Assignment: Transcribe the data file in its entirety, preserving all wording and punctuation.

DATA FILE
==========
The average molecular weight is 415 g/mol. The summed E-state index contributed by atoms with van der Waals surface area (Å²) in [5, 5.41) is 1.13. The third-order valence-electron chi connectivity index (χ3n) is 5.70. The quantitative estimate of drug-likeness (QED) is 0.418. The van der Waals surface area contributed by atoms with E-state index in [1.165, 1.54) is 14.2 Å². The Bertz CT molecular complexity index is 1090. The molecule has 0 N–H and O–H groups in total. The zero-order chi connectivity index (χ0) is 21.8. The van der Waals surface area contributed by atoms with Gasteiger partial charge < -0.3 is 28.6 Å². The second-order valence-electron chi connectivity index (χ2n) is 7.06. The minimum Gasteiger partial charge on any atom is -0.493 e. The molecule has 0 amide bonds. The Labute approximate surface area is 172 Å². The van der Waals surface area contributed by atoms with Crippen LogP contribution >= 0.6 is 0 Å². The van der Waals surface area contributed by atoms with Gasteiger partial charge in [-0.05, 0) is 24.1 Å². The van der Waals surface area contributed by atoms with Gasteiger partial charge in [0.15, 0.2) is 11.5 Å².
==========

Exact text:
The average molecular weight is 415 g/mol. The summed E-state index contributed by atoms with van der Waals surface area (Å²) in [5, 5.41) is 1.13. The third-order valence-electron chi connectivity index (χ3n) is 5.70. The quantitative estimate of drug-likeness (QED) is 0.418. The van der Waals surface area contributed by atoms with E-state index in [1.165, 1.54) is 14.2 Å². The Bertz CT molecular complexity index is 1090. The molecule has 0 N–H and O–H groups in total. The zero-order chi connectivity index (χ0) is 21.8. The van der Waals surface area contributed by atoms with Gasteiger partial charge < -0.3 is 28.6 Å². The second-order valence-electron chi connectivity index (χ2n) is 7.06. The minimum Gasteiger partial charge on any atom is -0.493 e. The molecule has 0 amide bonds. The Labute approximate surface area is 172 Å². The van der Waals surface area contributed by atoms with Crippen LogP contribution >= 0.6 is 0 Å². The van der Waals surface area contributed by atoms with Gasteiger partial charge in [-0.05, 0) is 24.1 Å². The van der Waals surface area contributed by atoms with Gasteiger partial charge in [0.15, 0.2) is 11.5 Å².